Much as we enjoy jawing about classic here on the site and on the podcast, the heart of I Die: You Die will always be new music, and the seeking out and appreciation thereof. This year feels like a pretty good one for brand new acts and bands really hitting their stride, as the initial rush of the industrial resurgence wears away and we get to see the actual substance of things show itself. The health of a subculture is always gonna be related to how many new and interesting it contains, and it makes us ludicrously happy to put together Tracks every week and really dig in to what Our Thing has on offer. This seems as good a time as any to note that if you as a fan know of something cool we aren’t covering, please feel free to leave a comment on these posts or drop us a message via e-mail, FB and Twitter. We want to know about it!

Spectra Paris

Elena's Lee Aaron cosplay was a big hit at Gen Con.

Die Selektion, “Der Augenblick”
It’s been far, far, far too long since we’ve had anything new on the table from Die Selektion. The Berlin trio was on an amazing run of singles clustered around their 2011 self-titled debut before they fell off the map, with only the odd whisper from a solo project. A new LP, Deine Stimme Ist Der Ursprung Jeglicher Gewalt (that’s a mouthful) is out on Aufnahme + Wiedergabe (of course). Expect a full review from ID:UD shortly; until then grab onto this frantic cut which has one foot in classic DAF and the other in the smooth and savvy dancefloor moves recently made by Body Of Light.

Street Fever, “In Your Lungs”
All kinds of hay has been made from the EBM/Techno crossover vogue currently running wild, to the point where we’re starting to get a lot of pretty marginal music made to try to cash in. Thankfully we also got producers like Street Fever dropping serious bangers that do justice to both EBM’s funk and menace and techno’s spartan sound design and austere sensibility. This new EP ENCHAÎNÉ has a lot of good tracks, but dang dude, the one embedded below and “Monument” are fuckin’ murder played loud. Get on it while the getting is good.

Joel Eel, “OMG”
Joel Eel’s Very Good Person drops today and we’re all in on it. The Toronto producer’s first release goes to some interesting places, speaking both to body music, acid, and clanky post-industrial, in a border blurring style that shows fealty to ideas over genre or style. Someone please remake Blade and when the sprinklers come on at the Blood Rave have “OMG” blasting, kay?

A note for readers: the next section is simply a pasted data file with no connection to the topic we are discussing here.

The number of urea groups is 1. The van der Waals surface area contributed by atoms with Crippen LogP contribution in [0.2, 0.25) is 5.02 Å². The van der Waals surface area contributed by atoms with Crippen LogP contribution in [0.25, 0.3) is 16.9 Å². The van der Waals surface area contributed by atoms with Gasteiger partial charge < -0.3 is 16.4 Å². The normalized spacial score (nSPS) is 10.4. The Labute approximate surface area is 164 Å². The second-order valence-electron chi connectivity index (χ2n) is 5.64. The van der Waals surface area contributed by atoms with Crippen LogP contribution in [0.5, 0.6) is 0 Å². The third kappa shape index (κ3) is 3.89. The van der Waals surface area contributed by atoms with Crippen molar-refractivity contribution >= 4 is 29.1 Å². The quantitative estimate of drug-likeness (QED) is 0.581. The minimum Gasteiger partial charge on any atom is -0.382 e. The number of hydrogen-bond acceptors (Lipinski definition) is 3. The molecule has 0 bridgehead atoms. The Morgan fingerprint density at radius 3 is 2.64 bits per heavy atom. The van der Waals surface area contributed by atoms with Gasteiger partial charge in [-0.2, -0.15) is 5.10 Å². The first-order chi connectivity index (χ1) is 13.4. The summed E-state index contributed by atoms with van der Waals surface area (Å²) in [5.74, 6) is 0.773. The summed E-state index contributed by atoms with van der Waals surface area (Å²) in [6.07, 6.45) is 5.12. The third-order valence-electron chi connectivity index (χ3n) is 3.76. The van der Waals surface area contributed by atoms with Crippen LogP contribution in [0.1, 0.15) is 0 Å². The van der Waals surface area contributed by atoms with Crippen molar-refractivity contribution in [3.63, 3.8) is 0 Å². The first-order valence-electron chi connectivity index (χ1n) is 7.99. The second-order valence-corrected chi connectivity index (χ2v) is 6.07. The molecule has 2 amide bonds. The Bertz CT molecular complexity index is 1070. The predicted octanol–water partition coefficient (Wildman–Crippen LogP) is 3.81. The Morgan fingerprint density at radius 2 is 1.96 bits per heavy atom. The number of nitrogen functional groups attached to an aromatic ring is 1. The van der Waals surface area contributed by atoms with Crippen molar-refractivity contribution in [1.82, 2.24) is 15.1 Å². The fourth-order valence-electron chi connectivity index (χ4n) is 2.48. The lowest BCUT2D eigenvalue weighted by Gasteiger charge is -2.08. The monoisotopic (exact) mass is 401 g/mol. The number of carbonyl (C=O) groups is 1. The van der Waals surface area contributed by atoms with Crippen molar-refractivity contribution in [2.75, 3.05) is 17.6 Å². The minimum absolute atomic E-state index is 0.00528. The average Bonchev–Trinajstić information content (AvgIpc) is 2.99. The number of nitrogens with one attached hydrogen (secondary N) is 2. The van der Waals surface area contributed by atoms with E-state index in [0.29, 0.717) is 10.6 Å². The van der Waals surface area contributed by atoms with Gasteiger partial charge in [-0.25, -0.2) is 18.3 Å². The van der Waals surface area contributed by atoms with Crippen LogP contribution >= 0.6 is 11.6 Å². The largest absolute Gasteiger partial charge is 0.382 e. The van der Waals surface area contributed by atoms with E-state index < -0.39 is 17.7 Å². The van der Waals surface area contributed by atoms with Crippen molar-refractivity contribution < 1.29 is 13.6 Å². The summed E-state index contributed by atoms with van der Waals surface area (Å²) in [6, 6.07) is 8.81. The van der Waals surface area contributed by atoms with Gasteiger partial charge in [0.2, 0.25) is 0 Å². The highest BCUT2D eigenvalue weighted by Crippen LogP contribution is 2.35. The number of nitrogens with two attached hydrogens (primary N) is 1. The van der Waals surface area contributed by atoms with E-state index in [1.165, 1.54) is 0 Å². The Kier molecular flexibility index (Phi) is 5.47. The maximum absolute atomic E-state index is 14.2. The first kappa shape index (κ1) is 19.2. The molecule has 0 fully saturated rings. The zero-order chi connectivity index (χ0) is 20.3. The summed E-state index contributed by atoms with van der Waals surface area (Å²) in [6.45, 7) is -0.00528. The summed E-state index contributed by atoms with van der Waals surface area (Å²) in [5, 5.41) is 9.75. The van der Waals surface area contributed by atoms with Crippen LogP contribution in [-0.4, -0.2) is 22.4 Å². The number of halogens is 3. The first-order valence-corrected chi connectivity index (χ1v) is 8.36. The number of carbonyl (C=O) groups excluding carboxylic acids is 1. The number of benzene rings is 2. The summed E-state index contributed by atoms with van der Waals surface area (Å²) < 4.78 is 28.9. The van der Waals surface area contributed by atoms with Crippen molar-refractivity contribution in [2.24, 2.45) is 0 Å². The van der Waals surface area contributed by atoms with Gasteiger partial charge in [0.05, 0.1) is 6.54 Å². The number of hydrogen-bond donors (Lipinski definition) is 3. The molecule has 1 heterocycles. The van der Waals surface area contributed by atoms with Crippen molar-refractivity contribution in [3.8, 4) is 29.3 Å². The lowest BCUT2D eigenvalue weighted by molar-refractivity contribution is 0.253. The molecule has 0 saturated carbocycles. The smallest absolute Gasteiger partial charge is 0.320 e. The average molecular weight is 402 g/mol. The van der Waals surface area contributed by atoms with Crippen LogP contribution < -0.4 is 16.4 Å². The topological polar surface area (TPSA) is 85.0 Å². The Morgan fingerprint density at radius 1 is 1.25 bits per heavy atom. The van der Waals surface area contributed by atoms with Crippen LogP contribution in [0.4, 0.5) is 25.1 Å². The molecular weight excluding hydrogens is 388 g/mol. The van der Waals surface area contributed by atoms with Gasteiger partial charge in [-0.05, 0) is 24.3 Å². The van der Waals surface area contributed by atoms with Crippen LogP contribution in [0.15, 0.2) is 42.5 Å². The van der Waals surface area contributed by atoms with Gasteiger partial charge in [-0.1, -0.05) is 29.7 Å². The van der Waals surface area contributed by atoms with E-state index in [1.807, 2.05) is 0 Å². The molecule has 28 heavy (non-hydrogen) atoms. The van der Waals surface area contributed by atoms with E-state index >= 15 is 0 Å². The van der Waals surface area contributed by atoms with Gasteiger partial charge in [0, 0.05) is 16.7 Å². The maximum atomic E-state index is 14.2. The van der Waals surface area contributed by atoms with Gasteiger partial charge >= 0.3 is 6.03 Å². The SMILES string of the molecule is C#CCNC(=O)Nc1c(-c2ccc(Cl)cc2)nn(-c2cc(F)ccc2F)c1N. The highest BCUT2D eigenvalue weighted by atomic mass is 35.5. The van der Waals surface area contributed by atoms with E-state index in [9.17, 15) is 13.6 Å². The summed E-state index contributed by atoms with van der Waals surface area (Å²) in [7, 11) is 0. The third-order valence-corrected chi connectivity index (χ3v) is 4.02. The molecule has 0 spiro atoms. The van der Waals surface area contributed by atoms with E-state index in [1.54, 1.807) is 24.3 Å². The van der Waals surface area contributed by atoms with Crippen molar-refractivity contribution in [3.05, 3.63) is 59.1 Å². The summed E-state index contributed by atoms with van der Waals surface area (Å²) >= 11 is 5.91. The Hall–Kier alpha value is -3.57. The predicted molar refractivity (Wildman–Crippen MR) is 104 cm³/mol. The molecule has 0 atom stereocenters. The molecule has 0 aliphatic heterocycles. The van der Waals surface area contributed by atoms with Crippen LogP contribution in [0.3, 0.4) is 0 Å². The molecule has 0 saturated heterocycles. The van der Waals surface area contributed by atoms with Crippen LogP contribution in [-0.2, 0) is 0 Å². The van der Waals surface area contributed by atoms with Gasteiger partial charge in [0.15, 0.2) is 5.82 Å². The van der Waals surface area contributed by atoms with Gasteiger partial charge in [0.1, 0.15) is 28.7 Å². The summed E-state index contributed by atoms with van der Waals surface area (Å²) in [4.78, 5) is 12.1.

Spectra Paris, “Star Bubbles”
The focus from within the Kirlian Camera camp on both the band’s future and the archiving of its past has been so intense over the past few years that, if we’re being honest, Elena Alice Fossi’s work on the side as Spectra Paris had slipped out of our mind. After all, it’s been seven years since she offered up a pair of records under that title, one with a heavy James Bond theme, the other a suite of Christmas tunes. But Elena’s back with a new Spectra Paris record on Dependent, Retromachine Betty, and if this is any indication it’s going heavy on the retro electropop steez which is just fine by us.

Death In Rome, “Joan of Arc (Maid of Orleans)”
Up until now, we’ve gotten a kick out of the pranksters behind Death In Rome’s ability to marshal (or martial) the most familiar of neo-folk tropes around relatively trite pop fare, and in doing so take the piss out of both traditions. On their contribution to Wisconsin label Brave Mysteries’ ongoing compilation of tracks dedicated to saints, though, they’ve done good by a song whose strident sense of duty and heartbreak is perfectly suited to neo-folk being delivered straight-faced. Yes, it’s no less an iconic song than OMD’s beloved synthpop epic “Joan of Arc (Maid of Orleans)” which they’re taking up, and doing damn well by.

Mildreda, “I got the Morbs (in Xbalba)”
We liked Jan from diskonnekted’s first Mildreda LP, the release of which signalled the return of his long dormant dark electro project. There’s an album of new material on the way apparently, but in the meantime we get the Coward EP, a bridge of sorts between Mildreda’s past and future. This unusually named song is actually exactly what we want from a latter day dark electro project: creepy samples, gritty vocals and an emphasis on atmosphere that compliments the programming. Recommended for fans of classic X Marks the Pedwalk, yelworc, Will, and the like.